Ugly face of SA soccer

2009-08-26 09:34

THE Premier Soccer League (PSL) failed to follow its own rules on the night

of shame which saw Kaizer Chiefs supporters vandalise the Newlands Stadium.

Amakhosi lost 1-0 to Ajax Cape Town in an MTN8 semi-final last Saturday, and

their fans vented their anger at the referee and their club by raining missiles

onto the pitch and ripping out chairs. This cost Chiefs a record-breaking fine

of R500 000 imposed this week by the PSL disciplinary committee.

City Press has learned that while the PSL’s rules are clear that the league

should take full charge of security in all category A matches – which includes

all semi-finals – the organisation failed to do so in this instance.

It has emerged that not even a single PSL security official was at the

game.

PSL chief executive Kjetil Siem admitted they did not have security personnel

in Cape Town.

He said, however, they were involved in the planning stages together with the

police and private security firm ADT, and were happy with the arrangement.

Siem said although it was costly to deploy PSL-trained security guards to

Cape Town, they had decided to send two busloads for the upcoming league fixture

between the two clubs.

“It is true that we didn’t have our own trained people at the game, but we

were satisfied with the security plan that was provided to us. But next time we

will send about 100 people to be in charge,” said Siem.

PSL’s new general manager for security, Philip Masimong, told City Press that

what had happened could have been prevented had precautionary measures been

taken.

“It is clear that there were no body searches done, which resulted in people

entering the stadium with bottles. It shows that the security personnel were not

well- trained enough to deal with soccer spectators because bottles are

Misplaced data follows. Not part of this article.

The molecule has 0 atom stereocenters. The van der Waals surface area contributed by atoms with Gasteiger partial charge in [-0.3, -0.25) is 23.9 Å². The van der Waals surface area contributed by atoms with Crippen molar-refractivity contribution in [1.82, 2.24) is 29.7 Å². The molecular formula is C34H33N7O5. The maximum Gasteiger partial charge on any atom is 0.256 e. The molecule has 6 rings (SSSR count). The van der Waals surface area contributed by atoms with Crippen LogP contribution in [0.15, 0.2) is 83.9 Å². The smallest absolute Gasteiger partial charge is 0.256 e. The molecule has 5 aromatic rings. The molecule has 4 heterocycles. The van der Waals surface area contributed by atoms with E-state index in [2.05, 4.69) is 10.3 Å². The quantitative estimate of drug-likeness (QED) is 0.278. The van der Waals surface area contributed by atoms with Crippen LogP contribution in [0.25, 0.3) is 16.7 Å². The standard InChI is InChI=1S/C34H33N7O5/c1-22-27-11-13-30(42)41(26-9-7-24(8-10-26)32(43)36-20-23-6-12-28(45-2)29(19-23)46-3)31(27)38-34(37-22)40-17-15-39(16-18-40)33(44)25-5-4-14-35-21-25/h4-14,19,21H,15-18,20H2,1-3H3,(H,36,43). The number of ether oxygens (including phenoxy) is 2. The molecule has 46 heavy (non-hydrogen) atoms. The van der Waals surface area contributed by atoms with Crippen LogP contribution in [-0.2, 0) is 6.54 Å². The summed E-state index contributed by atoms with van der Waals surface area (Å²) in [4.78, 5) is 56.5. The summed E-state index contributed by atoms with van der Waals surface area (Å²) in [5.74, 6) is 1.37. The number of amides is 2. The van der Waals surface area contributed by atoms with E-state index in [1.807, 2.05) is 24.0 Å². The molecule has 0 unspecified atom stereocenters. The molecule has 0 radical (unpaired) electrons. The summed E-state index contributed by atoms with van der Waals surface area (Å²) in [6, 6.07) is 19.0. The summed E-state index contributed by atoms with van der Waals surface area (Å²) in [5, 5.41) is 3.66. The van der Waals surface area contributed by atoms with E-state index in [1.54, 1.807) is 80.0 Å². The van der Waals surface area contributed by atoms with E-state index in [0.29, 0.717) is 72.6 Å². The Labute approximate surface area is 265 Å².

definitely not allowed in any of our matches,” said Masimong.

However, ADT’s special events manager, Charl Barnard, disagreed, saying there

was nothing they could have done to avert the nasty situation.

“We provided enough security personnel and what happened was very unfortunate

because the supporters reacted to the referee’s decision and we could not

prevent that as and when it happened. But in collaboration with the SAPS and

disaster management, we agreed that we could have had more people,” Barnard

said.

He denied that supporters had entered the stadium with bottles, arguing that

they had bought drinks inside the venue.

Barnard said they had the same arrangement the previous week when Ajax hosted

Orlando Pirates in a league game, and it was fine.

He said it was unfortunate that the general public did not have the same

regard for security personnel as they did for the police.

Barnard said that in future they would apply stringent measures to prevent

similar incidents.

Ajax’s chief executive, George Comitis, said they had deployed sufficient

personnel – 295 security guards and 143 police officers who were sufficient to

deal with the 27 000 crowd.

Masimong said the incident could have been prevented had PSL security been

present.

He disclosed that the league’s security personnel were never part of the

security arrangements at Cape Town matches.

“We don’t have security guys in Cape Town; hence we were not involved in the

planning and operations there.

“We received a plan from a private security company and we went with it,”

said Masimong, who did not attend the game.

He pointed out that this had always been the case in Cape Town and they had

never had any problem with the arrangement.


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